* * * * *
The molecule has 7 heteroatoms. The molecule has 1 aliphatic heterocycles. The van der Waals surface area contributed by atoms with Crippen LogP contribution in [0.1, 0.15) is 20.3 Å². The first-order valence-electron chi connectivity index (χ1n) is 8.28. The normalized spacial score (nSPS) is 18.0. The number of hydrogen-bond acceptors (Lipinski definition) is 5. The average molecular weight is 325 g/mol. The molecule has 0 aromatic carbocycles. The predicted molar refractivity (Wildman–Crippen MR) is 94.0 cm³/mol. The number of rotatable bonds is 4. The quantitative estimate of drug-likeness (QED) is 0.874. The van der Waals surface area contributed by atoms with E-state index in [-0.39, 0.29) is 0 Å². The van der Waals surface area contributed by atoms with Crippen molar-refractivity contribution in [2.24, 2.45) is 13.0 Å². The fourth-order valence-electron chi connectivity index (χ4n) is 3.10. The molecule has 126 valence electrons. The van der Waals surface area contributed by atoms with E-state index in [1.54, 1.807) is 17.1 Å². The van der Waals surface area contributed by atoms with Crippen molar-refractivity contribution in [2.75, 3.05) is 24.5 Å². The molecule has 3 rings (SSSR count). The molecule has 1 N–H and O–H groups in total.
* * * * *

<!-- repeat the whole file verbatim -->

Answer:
The molecule has 7 heteroatoms. The molecule has 1 aliphatic heterocycles. The van der Waals surface area contributed by atoms with Crippen LogP contribution in [0.1, 0.15) is 20.3 Å². The first-order valence-electron chi connectivity index (χ1n) is 8.28. The normalized spacial score (nSPS) is 18.0. The number of hydrogen-bond acceptors (Lipinski definition) is 5. The average molecular weight is 325 g/mol. The molecule has 0 aromatic carbocycles. The predicted molar refractivity (Wildman–Crippen MR) is 94.0 cm³/mol. The number of rotatable bonds is 4. The quantitative estimate of drug-likeness (QED) is 0.874. The van der Waals surface area contributed by atoms with E-state index in [-0.39, 0.29) is 0 Å². The van der Waals surface area contributed by atoms with Crippen molar-refractivity contribution in [2.24, 2.45) is 13.0 Å². The fourth-order valence-electron chi connectivity index (χ4n) is 3.10. The molecule has 126 valence electrons. The van der Waals surface area contributed by atoms with E-state index in [1.54, 1.807) is 17.1 Å². The van der Waals surface area contributed by atoms with Crippen molar-refractivity contribution in [2.75, 3.05) is 24.5 Å². The molecule has 3 rings (SSSR count). The molecule has 1 N–H and O–H groups in total.